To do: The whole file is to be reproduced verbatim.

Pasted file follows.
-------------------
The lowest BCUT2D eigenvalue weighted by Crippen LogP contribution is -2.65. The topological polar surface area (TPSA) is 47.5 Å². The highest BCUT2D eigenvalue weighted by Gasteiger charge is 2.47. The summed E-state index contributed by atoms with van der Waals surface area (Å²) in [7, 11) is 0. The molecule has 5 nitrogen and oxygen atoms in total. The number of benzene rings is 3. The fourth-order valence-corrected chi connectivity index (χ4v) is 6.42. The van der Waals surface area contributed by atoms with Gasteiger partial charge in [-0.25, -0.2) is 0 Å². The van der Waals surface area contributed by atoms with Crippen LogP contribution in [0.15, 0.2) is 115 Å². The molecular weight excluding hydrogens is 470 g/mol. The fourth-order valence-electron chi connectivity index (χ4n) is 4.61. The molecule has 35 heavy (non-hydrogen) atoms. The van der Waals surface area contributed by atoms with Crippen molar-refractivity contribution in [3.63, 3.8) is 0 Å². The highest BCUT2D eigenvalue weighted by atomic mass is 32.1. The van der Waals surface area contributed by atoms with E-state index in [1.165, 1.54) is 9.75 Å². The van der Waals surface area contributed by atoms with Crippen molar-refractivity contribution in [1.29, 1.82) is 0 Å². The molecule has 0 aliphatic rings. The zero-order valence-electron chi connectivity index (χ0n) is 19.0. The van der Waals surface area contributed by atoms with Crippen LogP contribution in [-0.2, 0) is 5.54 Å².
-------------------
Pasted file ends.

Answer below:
The lowest BCUT2D eigenvalue weighted by Crippen LogP contribution is -2.65. The topological polar surface area (TPSA) is 47.5 Å². The highest BCUT2D eigenvalue weighted by Gasteiger charge is 2.47. The summed E-state index contributed by atoms with van der Waals surface area (Å²) in [7, 11) is 0. The molecule has 5 nitrogen and oxygen atoms in total. The number of benzene rings is 3. The fourth-order valence-corrected chi connectivity index (χ4v) is 6.42. The van der Waals surface area contributed by atoms with Gasteiger partial charge in [-0.25, -0.2) is 0 Å². The van der Waals surface area contributed by atoms with Crippen LogP contribution in [0.15, 0.2) is 115 Å². The molecular weight excluding hydrogens is 470 g/mol. The fourth-order valence-electron chi connectivity index (χ4n) is 4.61. The molecule has 35 heavy (non-hydrogen) atoms. The van der Waals surface area contributed by atoms with Crippen molar-refractivity contribution in [3.63, 3.8) is 0 Å². The highest BCUT2D eigenvalue weighted by atomic mass is 32.1. The van der Waals surface area contributed by atoms with E-state index in [1.165, 1.54) is 9.75 Å². The van der Waals surface area contributed by atoms with Crippen molar-refractivity contribution in [1.29, 1.82) is 0 Å². The molecule has 0 aliphatic rings. The zero-order valence-electron chi connectivity index (χ0n) is 19.0. The van der Waals surface area contributed by atoms with Crippen LogP contribution in [-0.2, 0) is 5.54 Å².